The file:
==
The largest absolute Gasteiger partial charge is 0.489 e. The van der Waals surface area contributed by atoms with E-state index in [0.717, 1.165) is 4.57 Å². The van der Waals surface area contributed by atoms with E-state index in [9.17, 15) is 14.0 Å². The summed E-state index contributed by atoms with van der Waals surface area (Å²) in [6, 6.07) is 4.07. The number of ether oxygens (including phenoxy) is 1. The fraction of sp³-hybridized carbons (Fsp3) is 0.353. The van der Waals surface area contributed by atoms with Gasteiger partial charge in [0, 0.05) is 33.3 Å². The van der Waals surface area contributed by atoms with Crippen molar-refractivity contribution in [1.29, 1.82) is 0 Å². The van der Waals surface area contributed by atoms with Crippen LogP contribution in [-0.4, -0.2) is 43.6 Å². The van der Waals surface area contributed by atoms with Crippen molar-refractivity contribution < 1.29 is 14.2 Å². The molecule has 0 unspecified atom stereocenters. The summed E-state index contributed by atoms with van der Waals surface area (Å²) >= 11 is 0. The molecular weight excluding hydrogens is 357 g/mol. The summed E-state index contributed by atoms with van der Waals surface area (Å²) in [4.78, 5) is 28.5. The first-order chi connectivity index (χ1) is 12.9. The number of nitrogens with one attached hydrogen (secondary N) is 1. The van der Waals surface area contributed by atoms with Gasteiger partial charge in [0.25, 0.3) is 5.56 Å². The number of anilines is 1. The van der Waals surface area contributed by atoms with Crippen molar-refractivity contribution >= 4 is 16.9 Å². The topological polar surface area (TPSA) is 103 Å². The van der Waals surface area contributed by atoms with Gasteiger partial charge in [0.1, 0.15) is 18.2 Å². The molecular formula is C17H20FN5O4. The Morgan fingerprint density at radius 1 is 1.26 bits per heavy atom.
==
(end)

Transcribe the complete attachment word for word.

The largest absolute Gasteiger partial charge is 0.489 e. The van der Waals surface area contributed by atoms with E-state index in [0.717, 1.165) is 4.57 Å². The van der Waals surface area contributed by atoms with E-state index in [9.17, 15) is 14.0 Å². The summed E-state index contributed by atoms with van der Waals surface area (Å²) in [6, 6.07) is 4.07. The number of ether oxygens (including phenoxy) is 1. The fraction of sp³-hybridized carbons (Fsp3) is 0.353. The van der Waals surface area contributed by atoms with Gasteiger partial charge in [0, 0.05) is 33.3 Å². The van der Waals surface area contributed by atoms with Crippen molar-refractivity contribution in [1.29, 1.82) is 0 Å². The van der Waals surface area contributed by atoms with Crippen LogP contribution in [-0.4, -0.2) is 43.6 Å². The van der Waals surface area contributed by atoms with Crippen molar-refractivity contribution < 1.29 is 14.2 Å². The molecule has 0 unspecified atom stereocenters. The summed E-state index contributed by atoms with van der Waals surface area (Å²) >= 11 is 0. The molecular weight excluding hydrogens is 357 g/mol. The summed E-state index contributed by atoms with van der Waals surface area (Å²) in [4.78, 5) is 28.5. The first-order chi connectivity index (χ1) is 12.9. The number of nitrogens with one attached hydrogen (secondary N) is 1. The van der Waals surface area contributed by atoms with Gasteiger partial charge in [0.25, 0.3) is 5.56 Å². The number of anilines is 1. The van der Waals surface area contributed by atoms with Crippen molar-refractivity contribution >= 4 is 16.9 Å². The topological polar surface area (TPSA) is 103 Å². The van der Waals surface area contributed by atoms with Gasteiger partial charge in [0.1, 0.15) is 18.2 Å². The molecular formula is C17H20FN5O4. The Morgan fingerprint density at radius 1 is 1.26 bits per heavy atom.